Talent Management Strategies Series: Attracting Top Talent

At times I find myself researching what is top of mind for HR professionals. While reading a few articles, I realized what is keeping HR professionals up at night are the same things that are imperative to the CEO, President, CFO and other top executives:  attracting, retaining and developing their top talent.

All organizations from large corporate entities to small businesses, nonprofits and medical entities are all struggling with these same issues. As a consultant, time and time again people I come in contact with relate these worries. My question to them is, “What are you doing about it?”

Although organizations communicate concerns about attracting, retaining and developing their talent, many aren’t doing much about it. I’ve learned over time that all businesses need partners to help them be more effective, especially in the busy world we live in. We are bogged down from a work perspective and our personal lives are more demanding than ever. We all need support systems to be at our best. It’s imperative now more than ever for HR professionals to focus on strategic issues, and find assistance through outside partners to help with other items.

I want to take you through elements of attracting, retaining, and developing talent to help make your organization and your role in HR more strategic. Let’s start with attracting top talent.

Attracting Top Talent

Frequently when I talk to people who are looking for new opportunities, whether full-time or part-time, I learn that most companies do not follow up with those who apply. As a reminder, the applicant experience starts online whether through a job board where your posting is listed, on your company website or through the company’s applicant tracking system. All of this happens even before you are aware of them as a prospective candidate for your business need.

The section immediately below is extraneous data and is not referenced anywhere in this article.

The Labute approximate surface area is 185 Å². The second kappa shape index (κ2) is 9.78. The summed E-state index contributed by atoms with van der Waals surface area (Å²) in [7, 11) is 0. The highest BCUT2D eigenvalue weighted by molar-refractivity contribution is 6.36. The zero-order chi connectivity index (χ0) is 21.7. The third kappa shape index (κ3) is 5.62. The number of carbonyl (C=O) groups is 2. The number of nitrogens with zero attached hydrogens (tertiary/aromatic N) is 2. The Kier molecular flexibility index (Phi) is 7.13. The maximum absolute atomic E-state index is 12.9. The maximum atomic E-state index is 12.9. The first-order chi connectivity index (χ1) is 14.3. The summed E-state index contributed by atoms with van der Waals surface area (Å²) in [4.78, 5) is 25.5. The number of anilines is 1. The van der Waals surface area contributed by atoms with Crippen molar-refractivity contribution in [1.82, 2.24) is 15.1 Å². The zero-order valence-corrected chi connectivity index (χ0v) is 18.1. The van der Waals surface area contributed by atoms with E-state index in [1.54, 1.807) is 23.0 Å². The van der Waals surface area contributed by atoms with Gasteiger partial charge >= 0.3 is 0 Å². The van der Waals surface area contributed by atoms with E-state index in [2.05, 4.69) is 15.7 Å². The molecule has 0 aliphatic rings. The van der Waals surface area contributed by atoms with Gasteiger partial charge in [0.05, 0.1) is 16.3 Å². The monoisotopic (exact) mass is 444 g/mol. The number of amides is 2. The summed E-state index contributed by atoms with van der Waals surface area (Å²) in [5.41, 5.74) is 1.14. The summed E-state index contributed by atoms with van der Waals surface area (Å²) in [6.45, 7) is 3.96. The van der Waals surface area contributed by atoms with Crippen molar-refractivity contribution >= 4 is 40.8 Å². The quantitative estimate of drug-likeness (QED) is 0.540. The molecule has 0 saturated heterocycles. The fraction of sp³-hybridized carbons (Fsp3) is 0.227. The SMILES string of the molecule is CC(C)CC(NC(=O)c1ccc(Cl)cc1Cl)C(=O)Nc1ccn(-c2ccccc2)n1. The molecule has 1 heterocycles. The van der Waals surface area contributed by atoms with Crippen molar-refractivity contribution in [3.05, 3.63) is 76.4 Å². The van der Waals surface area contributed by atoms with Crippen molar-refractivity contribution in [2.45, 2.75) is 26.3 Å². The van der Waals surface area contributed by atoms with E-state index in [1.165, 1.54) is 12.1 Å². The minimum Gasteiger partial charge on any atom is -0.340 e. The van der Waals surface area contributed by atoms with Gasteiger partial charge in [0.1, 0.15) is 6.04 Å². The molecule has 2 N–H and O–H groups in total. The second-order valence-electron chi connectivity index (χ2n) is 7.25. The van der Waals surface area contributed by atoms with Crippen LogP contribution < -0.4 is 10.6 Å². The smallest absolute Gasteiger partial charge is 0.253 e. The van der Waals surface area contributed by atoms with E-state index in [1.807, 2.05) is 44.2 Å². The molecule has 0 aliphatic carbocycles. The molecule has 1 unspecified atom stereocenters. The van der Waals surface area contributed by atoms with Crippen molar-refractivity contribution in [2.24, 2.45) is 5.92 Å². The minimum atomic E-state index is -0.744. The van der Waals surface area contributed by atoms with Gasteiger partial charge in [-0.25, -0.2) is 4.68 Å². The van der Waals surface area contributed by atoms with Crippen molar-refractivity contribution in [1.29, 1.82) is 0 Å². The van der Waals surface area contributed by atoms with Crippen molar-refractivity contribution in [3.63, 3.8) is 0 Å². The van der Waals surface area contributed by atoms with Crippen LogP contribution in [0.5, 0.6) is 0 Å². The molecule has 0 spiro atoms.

Recently I called an HR professional, a person I respect, and was greeted with a lengthy voice mail message addressing reasons I may have been calling. One option on the message directed me to their website if I was enquiring about employment opportunities. Another option said if I was calling to check on an application I had submitted, they do not return individual phone calls because of the volume of applications received. So the message to the candidate is unless you are the lucky person with just the right qualifications, you will not hear from this HR professional or business. For a job seeker this is a turn off. Why would someone want to work for this company?

I was not calling to inquire about employment; I was calling to follow up with this person regarding a message sent to me, so after listening to this lengthy greeting, I left a message. The next week I left another message and the following week the same. Even though this is a person I know and I was calling to respond to an actual request, I still have not received a return call. Although I’m grateful I’m not looking for employment, it made me realize how frustrating it must be for people who are. The employee life cycle you read and hear about starts at this point. What does a non-response say about how much you care for employees you are trying to attract to your organization? 

Unfortunately most, not all, HR people have this reputation of not following up. Today HR is dealing with new technology, changing the culture of organizations, keeping up with changing laws and getting the right people in the right places. It’s difficult to balance all that requires attention. And there’s added pressure knowing HR is responsible for a candidate’s initial feelings about an organization. If HR is unresponsive or negative in some fashion, it will take much for them to overcome this experience. This certainly does not help in attracting top talent.

In this world of technological advances, try to keep things as personable as you can by increasing opportunities to interact with candidates personally. Follow up with candidates, even if they don’t meet your needs. Use technology to your advantage and send ‘Thank You but No Thank You’ emails. Be honest with people who you have interviewed that don’t quite fit the bill. People appreciate this more than you may realize. Your company’s reputation is on the line and HR is the front line.